Amherst has tied for first in the “academic reputation" category among schools whose highest degree awarded is a bachelor’s degree each year that U.S. News & World Report has produced a survey, sharing that honor with rival Williams College. According to current U.S. News and World Report rankings, Amherst and Williams tied for the number one spot among all liberal arts colleges. Amherst has been ranked the number one liberal arts college in the country ten times since the inception of the U.S. News rankings.
Amherst is ranked second overall according to the fifth annual report by the National Collegiate Scouting Association which ranks colleges based on student-athlete graduation rates, academic strength, and athletic prowess.
Amherst ranked ninth in a 2004 Wall Street Journal survey of the “feeder schools" to the top fifteen business, law, and medical schools in the country.
Amherst is ranked ninth in the 2007 Washington Monthly rankings,which focus on key research outputs, the quality level and total dollar amount of scientific (natural and social sciences) grants won, number of graduates going on to earn Ph.D. degrees and certain types of public service.
According to The Princeton Review, Amherst ranks in the Top 20 among all colleges and universities in the nation as the Best Overall Academic Experience for Undergraduates, The Toughest to Get Into, Professors Get High Marks, Students Happy with Financial Aid, School Runs Like Butter, and Happiest Students.
Amherst also participates in the University and College Accountability Network (U-CAN) developed by the National Association of Independent Colleges and Universities (NAICU).
Admission to Amherst College is among the most competitive in the country. In 2008, Amherst College received about 7,700 applications and admitted 1,096 for an acceptance rate of 14.2 percent, an all-time low.For the class of 2011, the middle 50 percent of admitted students received an SAT score of 1360-1570 (Critical Reading and Math only) and about 90 percent of admitted students were in the top decile (10 percent) of their high school classes.
Amherst offers 33 different areas of study and an unusually open curriculum. Students are not required to study a core curriculum or fulfill distribution requirements. Beyond courses for their majors and the First-Year Seminar, students are free to design their own curricula. First year students can take advanced courses and seniors can take introductory courses (such as beginning study of a foreign language).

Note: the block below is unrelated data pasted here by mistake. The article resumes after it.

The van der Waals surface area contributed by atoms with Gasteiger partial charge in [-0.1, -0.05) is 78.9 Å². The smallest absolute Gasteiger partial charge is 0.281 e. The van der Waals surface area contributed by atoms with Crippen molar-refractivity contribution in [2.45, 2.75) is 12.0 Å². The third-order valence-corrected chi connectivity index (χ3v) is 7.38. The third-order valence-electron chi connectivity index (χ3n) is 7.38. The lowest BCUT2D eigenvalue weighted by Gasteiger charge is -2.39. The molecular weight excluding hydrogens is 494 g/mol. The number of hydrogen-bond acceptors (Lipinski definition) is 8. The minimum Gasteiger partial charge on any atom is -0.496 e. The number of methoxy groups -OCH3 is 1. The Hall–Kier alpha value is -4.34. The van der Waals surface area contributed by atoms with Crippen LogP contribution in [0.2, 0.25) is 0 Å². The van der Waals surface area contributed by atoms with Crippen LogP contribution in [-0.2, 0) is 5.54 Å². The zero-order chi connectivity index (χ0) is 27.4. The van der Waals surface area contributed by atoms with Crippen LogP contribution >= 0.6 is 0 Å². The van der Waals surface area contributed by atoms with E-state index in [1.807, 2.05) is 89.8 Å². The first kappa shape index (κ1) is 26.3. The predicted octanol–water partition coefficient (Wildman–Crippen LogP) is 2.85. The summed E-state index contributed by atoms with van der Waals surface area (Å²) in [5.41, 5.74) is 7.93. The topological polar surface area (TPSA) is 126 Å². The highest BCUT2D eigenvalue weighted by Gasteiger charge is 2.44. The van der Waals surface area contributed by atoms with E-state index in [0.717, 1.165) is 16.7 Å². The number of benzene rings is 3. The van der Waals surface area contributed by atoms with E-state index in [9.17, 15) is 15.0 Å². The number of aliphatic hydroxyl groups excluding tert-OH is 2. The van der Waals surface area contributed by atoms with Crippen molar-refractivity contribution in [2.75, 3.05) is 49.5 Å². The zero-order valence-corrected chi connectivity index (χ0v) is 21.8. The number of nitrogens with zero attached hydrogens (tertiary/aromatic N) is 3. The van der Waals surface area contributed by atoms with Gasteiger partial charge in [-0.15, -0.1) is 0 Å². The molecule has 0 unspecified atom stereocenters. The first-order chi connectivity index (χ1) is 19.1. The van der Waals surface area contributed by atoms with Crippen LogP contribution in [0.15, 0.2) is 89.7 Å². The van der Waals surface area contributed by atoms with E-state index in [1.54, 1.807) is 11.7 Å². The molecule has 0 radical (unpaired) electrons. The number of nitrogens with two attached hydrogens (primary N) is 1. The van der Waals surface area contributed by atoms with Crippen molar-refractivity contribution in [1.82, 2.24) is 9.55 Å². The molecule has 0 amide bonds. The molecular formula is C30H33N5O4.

During the first year, the only course requirement mandated by the registrar is one of the roughly twenty First-Year Seminars. Each class is limited to no more than 15 students.Although topics for the seminars vary, they share a common focus on critical analysis and development of argument in writing and speaking.
The other 31 courses (usually four per semester) that must be completed in order to graduate can be elected by the individual student. Faculty advisors guide students through the process. Each faculty advisor works with no more than five first-year students to ensure a course of study that has breadth and depth and is both integrated across disciplines and intellectually fulfilling. Faculty advising continues for the remainder of each student’s undergraduate career.
However, students must adhere to departmental course requirements to complete their major, including satisfactory performance on comprehensive examinations in their major field. Thirty-five percent of Amherst students in the class of 2007 were double majors.A small number triple major and many create, with faculty advice, an interdisciplinary major. Fifty percent write theses during their senior year. Those students who choose to write a senior thesis have additional faculty advisors whose areas of expertise mirror each thesis topic. Within five years of graduation, seventy-four percent of Amherst alumni attend graduate school.